Ric Edelman is the Executive Chairman of Edelman Financial Services. Previously ranked the nation’s #1 Independent Financial Advisor three times by Barron’s, Ric is regarded as one of the nation’s top financial advisors We recently spoke with Ric, who will be speaking at our Digital Asset Strategies Summit (DASS) Oct. 16 – 17 in Dallas, TX, as he explained why firms pledging to stay away from cryptos “will be eating their words”.
DASS: You recently stated that Vanguard and wirehouse firms that have pledged to stay away from cryptocurrencies “will be eating those words.” Why do you think there is such a backlash from conventional Wall Street players?
Ric Edelman: Two reasons: most Wall Street executives are older. They went to college in the 1970s, 1980s and 1990s. Many are simply not keeping up with technology, and they are unaware of the speed of innovation brought about by exponential technologies. They believe the old rules apply, and many of them point to absurd comparisons, like tulip bulbs and Beanie Babies. They simply don’t understand blockchain technology.
Second, many are simply scared. Cryptoassets and blockchain represent existential threats to their business models – just as buggy manufacturers once derided horseless carriages as nothing but a fad. Many of these companies have infrastructures and costs that render them obsolete when compared to these new platforms, and they don’t know what to do about – so they pooh-pooh the newcomer in desperate hopes it’ll go away. It won’t.
DASS: How much of one’s portfolio, if any, should be allocated to crypto?
Ric Edelman: No more than five percent of your portfolio. For many investors, that figure should be much less – even zero. There is little regulation at present in the cryptoasset world, and lots of bad players. It’s really the Wild West for now, with massive price volatility. So buy a variety of cryptos because diversification can help reduce your risks somewhat (nothing can truly protect you from losses, of course), invest only what you’re willing to lose, and be prepared to hold your investment for years – especially through periods of volatility.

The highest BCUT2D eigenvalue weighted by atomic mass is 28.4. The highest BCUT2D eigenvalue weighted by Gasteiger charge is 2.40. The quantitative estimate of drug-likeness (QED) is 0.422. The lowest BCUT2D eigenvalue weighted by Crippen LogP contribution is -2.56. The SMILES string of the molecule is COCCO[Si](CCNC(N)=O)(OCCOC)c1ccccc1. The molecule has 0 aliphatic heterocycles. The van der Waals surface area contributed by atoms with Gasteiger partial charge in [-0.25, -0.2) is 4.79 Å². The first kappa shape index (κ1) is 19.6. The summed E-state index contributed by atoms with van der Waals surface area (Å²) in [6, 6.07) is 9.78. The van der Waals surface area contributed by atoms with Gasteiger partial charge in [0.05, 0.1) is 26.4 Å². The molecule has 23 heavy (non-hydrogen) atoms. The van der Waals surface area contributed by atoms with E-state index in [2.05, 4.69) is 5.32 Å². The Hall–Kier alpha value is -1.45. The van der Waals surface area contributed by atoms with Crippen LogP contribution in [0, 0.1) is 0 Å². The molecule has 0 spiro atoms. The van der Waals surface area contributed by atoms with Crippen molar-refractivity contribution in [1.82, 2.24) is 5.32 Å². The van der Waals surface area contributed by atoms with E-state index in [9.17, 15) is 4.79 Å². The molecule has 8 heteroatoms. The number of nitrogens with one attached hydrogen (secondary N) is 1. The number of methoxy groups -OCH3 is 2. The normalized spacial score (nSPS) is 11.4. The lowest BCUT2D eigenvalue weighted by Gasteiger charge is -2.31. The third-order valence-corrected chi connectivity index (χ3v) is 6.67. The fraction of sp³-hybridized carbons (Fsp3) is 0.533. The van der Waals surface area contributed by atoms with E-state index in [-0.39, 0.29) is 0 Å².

DASS: Will bitcoin remain the bellwether digital coin, or will it be replaced by some other cryptocurrency – much like Facebook replaced MySpace or how the cassette player replaced the eight-track? Is bitcoin a Google or a Webvan?
Ric Edelman: No one knows. Bitcoin has a huge head start. But so did Lotus 1-2-3, until Microsoft Excel came along. Bitcoin has some technological limitations, which is what prompted the creation of other coins. And let’s see what happens when governments stop their foolish game of denial and finally embrace cryptoassets. Will they adopt Bitcoin? Or will they issue their own like they’ve done with currencies? No one knows. Run away from anyone who claims to have the answer.
DASS: You have stated that advisors can use blockchain to improve how they collect and store client data as well as make financial plans more accurate, easier to maintain and update, and more secure. Do you think that if more advisors are actually incorporating blockchain technology into their business, they would have a better understanding of digital assets as an investment opportunity?
Ric Edelman: Perhaps, but not necessarily. You don’t need to understand the principles of internal combustion in order to drive a car. It’s likely that advisors will use the blockchain because it’s provided for them by vendors – Vanguard has already shifted its S&P 500 stock fund to the blockchain, for example, so anyone buying that fund is using the technology whether they know it or not. In the not-too-distant future, advisors will be buying blockchain services just like they currently buy photocopiers.
DASS: You’ve recommended that investors treat crypto like a lottery ticket. As the industry matures, are you seeing new or innovative ways for investors to hedge their crypto holdings?
Ric Edeleman: Of course. Innovation is constantly occurring, and new tech is being developed at a faster pace than ever before. Just as the Model T inspired the need for roads, traffic signs, line painting, toll booths and parking garages, blockchain and cryptoassets are creating the need for exchanges, trading platforms, reporting programs and more. I’ve personally invested in several start-ups and I continue looking for what’s next, because what didn’t exist yesterday is state-of-the-art today and will be obsolete tomorrow.
DASS: Thanks Ric. We look forward to hearing more of your thoughts at the DASS October 16 – 17 in Dallas.